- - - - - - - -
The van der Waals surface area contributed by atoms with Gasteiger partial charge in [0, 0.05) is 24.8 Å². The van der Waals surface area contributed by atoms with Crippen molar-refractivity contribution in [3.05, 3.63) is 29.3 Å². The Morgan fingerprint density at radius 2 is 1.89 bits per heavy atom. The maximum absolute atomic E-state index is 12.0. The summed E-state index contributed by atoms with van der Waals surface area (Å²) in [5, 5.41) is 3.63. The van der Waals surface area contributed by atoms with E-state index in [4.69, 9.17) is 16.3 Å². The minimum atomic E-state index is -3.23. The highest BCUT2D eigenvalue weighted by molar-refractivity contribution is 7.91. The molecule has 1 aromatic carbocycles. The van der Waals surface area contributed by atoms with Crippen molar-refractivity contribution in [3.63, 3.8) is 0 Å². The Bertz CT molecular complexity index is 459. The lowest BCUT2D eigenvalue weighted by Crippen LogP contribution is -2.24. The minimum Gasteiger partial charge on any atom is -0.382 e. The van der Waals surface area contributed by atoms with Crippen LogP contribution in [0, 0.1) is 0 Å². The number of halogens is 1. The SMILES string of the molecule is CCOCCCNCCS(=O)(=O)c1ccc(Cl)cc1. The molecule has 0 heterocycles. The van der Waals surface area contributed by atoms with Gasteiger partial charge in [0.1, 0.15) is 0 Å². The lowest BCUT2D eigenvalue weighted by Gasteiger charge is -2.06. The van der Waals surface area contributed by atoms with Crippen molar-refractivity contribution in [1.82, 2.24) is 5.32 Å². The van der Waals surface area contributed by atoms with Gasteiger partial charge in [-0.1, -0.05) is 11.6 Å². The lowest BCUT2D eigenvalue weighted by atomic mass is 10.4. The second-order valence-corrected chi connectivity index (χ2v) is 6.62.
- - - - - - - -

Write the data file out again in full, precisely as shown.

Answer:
The van der Waals surface area contributed by atoms with Gasteiger partial charge in [0, 0.05) is 24.8 Å². The van der Waals surface area contributed by atoms with Crippen molar-refractivity contribution in [3.05, 3.63) is 29.3 Å². The Morgan fingerprint density at radius 2 is 1.89 bits per heavy atom. The maximum absolute atomic E-state index is 12.0. The summed E-state index contributed by atoms with van der Waals surface area (Å²) in [5, 5.41) is 3.63. The van der Waals surface area contributed by atoms with E-state index in [4.69, 9.17) is 16.3 Å². The minimum atomic E-state index is -3.23. The highest BCUT2D eigenvalue weighted by molar-refractivity contribution is 7.91. The molecule has 1 aromatic carbocycles. The van der Waals surface area contributed by atoms with Crippen molar-refractivity contribution in [3.63, 3.8) is 0 Å². The Bertz CT molecular complexity index is 459. The lowest BCUT2D eigenvalue weighted by Crippen LogP contribution is -2.24. The minimum Gasteiger partial charge on any atom is -0.382 e. The van der Waals surface area contributed by atoms with Crippen LogP contribution in [0, 0.1) is 0 Å². The number of halogens is 1. The SMILES string of the molecule is CCOCCCNCCS(=O)(=O)c1ccc(Cl)cc1. The molecule has 0 heterocycles. The van der Waals surface area contributed by atoms with Gasteiger partial charge in [0.1, 0.15) is 0 Å². The lowest BCUT2D eigenvalue weighted by Gasteiger charge is -2.06. The van der Waals surface area contributed by atoms with Crippen molar-refractivity contribution in [1.82, 2.24) is 5.32 Å². The van der Waals surface area contributed by atoms with Gasteiger partial charge in [-0.1, -0.05) is 11.6 Å². The lowest BCUT2D eigenvalue weighted by atomic mass is 10.4. The second-order valence-corrected chi connectivity index (χ2v) is 6.62.